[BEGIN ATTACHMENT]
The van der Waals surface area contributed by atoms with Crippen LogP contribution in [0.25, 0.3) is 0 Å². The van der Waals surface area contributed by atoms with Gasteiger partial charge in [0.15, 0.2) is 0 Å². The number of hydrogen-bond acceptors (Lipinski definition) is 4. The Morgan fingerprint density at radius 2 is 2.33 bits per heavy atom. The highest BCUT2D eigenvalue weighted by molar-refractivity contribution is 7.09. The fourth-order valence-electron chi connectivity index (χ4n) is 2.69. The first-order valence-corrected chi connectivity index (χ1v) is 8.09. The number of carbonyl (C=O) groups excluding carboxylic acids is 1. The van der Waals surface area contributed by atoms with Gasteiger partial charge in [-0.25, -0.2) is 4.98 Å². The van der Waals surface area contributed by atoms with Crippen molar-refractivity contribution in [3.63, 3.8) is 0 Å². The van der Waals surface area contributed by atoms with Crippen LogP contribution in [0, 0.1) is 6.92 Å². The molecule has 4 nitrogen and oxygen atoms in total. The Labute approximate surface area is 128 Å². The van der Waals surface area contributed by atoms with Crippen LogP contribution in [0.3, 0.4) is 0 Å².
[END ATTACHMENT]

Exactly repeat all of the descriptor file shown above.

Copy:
The van der Waals surface area contributed by atoms with Crippen LogP contribution in [0.25, 0.3) is 0 Å². The van der Waals surface area contributed by atoms with Gasteiger partial charge in [0.15, 0.2) is 0 Å². The number of hydrogen-bond acceptors (Lipinski definition) is 4. The Morgan fingerprint density at radius 2 is 2.33 bits per heavy atom. The highest BCUT2D eigenvalue weighted by molar-refractivity contribution is 7.09. The fourth-order valence-electron chi connectivity index (χ4n) is 2.69. The first-order valence-corrected chi connectivity index (χ1v) is 8.09. The number of carbonyl (C=O) groups excluding carboxylic acids is 1. The van der Waals surface area contributed by atoms with Gasteiger partial charge in [-0.25, -0.2) is 4.98 Å². The van der Waals surface area contributed by atoms with Crippen molar-refractivity contribution in [3.63, 3.8) is 0 Å². The van der Waals surface area contributed by atoms with Crippen LogP contribution in [0, 0.1) is 6.92 Å². The molecule has 4 nitrogen and oxygen atoms in total. The Labute approximate surface area is 128 Å². The van der Waals surface area contributed by atoms with Crippen LogP contribution in [0.3, 0.4) is 0 Å².